Re: ARP behaviour

While we are on the subject of ARP

I recently saw in a trace a series of ARP requests directed to a specific MAC address, not the broadcast address, The MAC address was of the owner of the requested IP address which responded with an ARP reply. All I know about the source of the ARP requests is that it had a Cisco MAC address and appears to be a router (multiple IP addresses from different subnets all with this MAC address)

I've never see this before but a little resrarch leads me to understand that some OSes will send this type of ARP before sending a broadcast, if it has an "expired" entry in its ARP cache and it needs the entry updated. What confuses me is that I don't see any subsequent traffic from the source.

The interval between ARP requests is approximately 36 seconds or approximately some multiple of 36 seconds.

Basically I am wondering is anyone knows what the trigger for these packets is. I'm just curious this has nothing to do with why I was doing a trace.

Here is an example of the ARP request

No. Time Source Destination Protocol Info 14462 2006-08-01 17:09:54.652620 ARP Who has Tell

Frame 14462 (64 bytes on wire, 64 bytes captured) Arrival Time: Aug 1, 2006 17:09:54.652620000 Time delta from previous packet: 278.026866000 seconds Time since reference or first frame: 278.026866000 seconds Frame Number: 14462 Packet Length: 64 bytes Capture Length: 64 bytes Ethernet II, Src: 00:0e:d6:22:b8:3c, Dst: 00:00:a8:84:81:73 Destination: 00:00:a8:84:81:73 ( Source: 00:0e:d6:22:b8:3c ( Type: ARP (0x0806) Trailer: 00000000000000000000000000000000... Frame check sequence: 0x1230f4a4 (correct) Address Resolution Protocol (request) Hardware type: Ethernet (0x0001) Protocol type: IP (0x0800) Hardware size: 6 Protocol size: 4 Opcode: request (0x0001) Sender MAC address: 00:0e:d6:22:b8:3c ( Sender IP address: ( Target MAC address: 00:00:a8:84:81:73 ( Target IP address: (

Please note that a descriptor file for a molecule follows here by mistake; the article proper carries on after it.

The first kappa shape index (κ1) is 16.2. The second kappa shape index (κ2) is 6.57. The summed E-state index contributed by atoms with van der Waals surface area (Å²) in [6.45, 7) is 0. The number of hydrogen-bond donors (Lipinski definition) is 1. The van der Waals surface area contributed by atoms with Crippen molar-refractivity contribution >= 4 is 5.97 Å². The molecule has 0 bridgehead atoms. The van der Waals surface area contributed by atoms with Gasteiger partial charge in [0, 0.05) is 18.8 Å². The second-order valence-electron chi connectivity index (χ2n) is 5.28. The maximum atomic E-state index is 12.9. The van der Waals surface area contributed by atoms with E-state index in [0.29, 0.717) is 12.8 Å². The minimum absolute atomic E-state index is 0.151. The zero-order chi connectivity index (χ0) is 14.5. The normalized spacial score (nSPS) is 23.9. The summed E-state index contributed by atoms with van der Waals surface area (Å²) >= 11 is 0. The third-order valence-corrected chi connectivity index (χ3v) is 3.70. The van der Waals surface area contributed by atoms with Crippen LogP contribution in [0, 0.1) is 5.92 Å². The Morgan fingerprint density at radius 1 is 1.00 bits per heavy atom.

Hi, > > I would like to ask you which of the following ARP behaviours you would > consider normal and which not: > > 1. a host sends out arp replies without a request send out by any other > host (unsolicited) > 2. a host sends out an arp request, but to a special mac address and > not to the broadcast address > 3. arp packets where the ethernet sender/destination mac does not match > the arp sender/destination mac > > I know that some of such packets are jused by arp poisoning tools, but > which of the three (maybe you know more! please let me know!) are > really _not_ ok and which are (sometimes) being used by normal hosts, > routers, switches, ... anything. > > My DSL router for example sends out unsolicited replies all the time > ... but I would not consider this rfc conform. > > Thanks, > Chris >
Reply to
Noah Davids
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I think when you do "clear arp" on a Cisco router, it goes through its current ARP cache and tries to refresh each entry; any that don't succeed are deleted. I've never captured this, and assumed it sent normal broadcast ARP queries, but maybe it actually directs each to the MAC address in its current cache entry, and that's what you were seeing.

Reply to
Barry Margolin

If you really want to find out why this is occuring , then you need to speak to the person who look after the Cisco router/switch.

If you are getting an ARP request every 36 seconds for the same IP address, then this seems a little unusal.

There is a new Cisco iOS feature called ARP-Auto Logoff that might result in this behaviour

Reply to
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